Environmentalists praised the package, with Australian Conservation Foundation executive director Don Henry saying it laid the foundation for Australia "to finally start seriously acting on climate change", while climate change adviser Ross Garnaut said the package would allow Australia to do its fair share of the global mitigation effort. But Minerals Council of Australia chief Mitch Hooke described it as "an exercise in revenue-churn futility, not a credible or effective climate change policy", and the Business Council of Australia described it as a "risk".
 Ms Gillard said the package was in the finest traditions of Labor reform. "In designing this package we've brought our economically responsible tradition, the great Labor tradition of economic reform — what led us to float the dollar, what led us to reduce tariffs — and that is how do you change and modernise your economy at the least cost," she said. "It's what's driven us every step of the way, and if you're going to modernise your economy at the least cost and get a clean energy future, then you accept the advice of economists: the best way to do that is to put a price on carbon, to be paid by the big polluters."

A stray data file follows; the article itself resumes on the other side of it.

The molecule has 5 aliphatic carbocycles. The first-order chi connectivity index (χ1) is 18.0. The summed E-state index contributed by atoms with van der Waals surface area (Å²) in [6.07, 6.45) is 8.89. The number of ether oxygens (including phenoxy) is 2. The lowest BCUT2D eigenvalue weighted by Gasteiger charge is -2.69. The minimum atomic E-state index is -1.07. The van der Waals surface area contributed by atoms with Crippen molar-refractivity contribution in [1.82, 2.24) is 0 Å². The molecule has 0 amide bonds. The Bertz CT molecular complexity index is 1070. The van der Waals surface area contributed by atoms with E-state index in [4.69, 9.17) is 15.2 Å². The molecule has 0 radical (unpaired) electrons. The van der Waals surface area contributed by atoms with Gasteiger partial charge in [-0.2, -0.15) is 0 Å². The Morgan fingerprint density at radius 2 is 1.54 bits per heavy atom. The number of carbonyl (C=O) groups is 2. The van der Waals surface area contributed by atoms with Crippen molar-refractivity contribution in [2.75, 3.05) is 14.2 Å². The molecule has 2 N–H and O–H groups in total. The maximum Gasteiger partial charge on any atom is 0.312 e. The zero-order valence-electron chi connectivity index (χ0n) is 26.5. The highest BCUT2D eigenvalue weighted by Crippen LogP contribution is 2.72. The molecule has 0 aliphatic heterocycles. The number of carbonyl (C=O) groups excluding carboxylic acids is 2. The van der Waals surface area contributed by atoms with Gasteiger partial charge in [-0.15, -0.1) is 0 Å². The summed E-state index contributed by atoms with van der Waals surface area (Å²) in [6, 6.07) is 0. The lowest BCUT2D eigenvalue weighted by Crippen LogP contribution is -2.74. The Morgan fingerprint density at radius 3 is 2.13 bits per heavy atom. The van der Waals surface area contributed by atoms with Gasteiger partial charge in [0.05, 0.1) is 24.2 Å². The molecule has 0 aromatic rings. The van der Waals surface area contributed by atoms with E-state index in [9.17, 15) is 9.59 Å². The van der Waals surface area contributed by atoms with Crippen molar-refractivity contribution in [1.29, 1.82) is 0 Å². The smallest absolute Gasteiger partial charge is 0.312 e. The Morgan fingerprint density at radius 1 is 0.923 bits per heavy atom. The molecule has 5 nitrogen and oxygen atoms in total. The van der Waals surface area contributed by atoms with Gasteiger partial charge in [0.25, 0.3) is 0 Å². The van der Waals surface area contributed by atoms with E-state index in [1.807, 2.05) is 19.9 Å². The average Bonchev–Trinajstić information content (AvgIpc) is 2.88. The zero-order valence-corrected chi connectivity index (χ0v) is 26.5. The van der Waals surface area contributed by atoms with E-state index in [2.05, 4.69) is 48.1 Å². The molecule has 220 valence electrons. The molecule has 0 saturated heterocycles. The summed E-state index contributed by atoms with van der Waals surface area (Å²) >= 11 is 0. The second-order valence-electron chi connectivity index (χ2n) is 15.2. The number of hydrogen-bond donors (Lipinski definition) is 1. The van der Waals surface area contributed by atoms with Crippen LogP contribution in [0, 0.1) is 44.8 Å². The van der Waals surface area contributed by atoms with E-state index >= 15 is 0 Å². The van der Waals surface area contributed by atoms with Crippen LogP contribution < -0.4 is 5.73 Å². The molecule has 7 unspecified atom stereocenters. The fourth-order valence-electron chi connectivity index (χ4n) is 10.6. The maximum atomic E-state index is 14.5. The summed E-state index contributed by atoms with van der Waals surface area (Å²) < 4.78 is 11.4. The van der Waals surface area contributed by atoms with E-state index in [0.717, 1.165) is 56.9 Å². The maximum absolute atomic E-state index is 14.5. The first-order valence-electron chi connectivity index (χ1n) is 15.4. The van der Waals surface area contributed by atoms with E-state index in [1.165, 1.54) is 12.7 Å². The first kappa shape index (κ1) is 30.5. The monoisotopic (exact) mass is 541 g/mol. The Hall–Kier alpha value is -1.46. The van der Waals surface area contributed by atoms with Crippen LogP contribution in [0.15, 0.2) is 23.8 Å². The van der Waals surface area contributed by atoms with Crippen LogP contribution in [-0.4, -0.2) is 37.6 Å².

In a move that will mean one million Australians will not have to pay income tax, the tax-free threshold will be raised from $6000 to $18,200 as part of a compensation package that will give workers on incomes of less than $80,000 two rounds of tax cuts by July 1, 2015.
 Arguing the combined changes will mean headline tax rates will better match the effective rate that a lot of Australians now pay, Ms Gillard said the move would encourage more people into work, boosting workforce participation.
 More than $10bn would be spent on industry compensation to maintain the competitiveness of energy-intensive trade-exposed industries, which will receive 94.5 per cent of their permits to produce emissions for free. Steel and coal have been given assistance outside the revenue from the carbon tax.
 The electricity industry is in line for $5.5bn in compensation over six years. The package includes loan support and a combination of payments and free permits. Negotiations will also continue on the full or partial closure of a brown coal-fired power station in a bid to take 2000 megawatts of high emitting generation capacity out of the system by 2020. That cost has not been included in the budget forward estimates.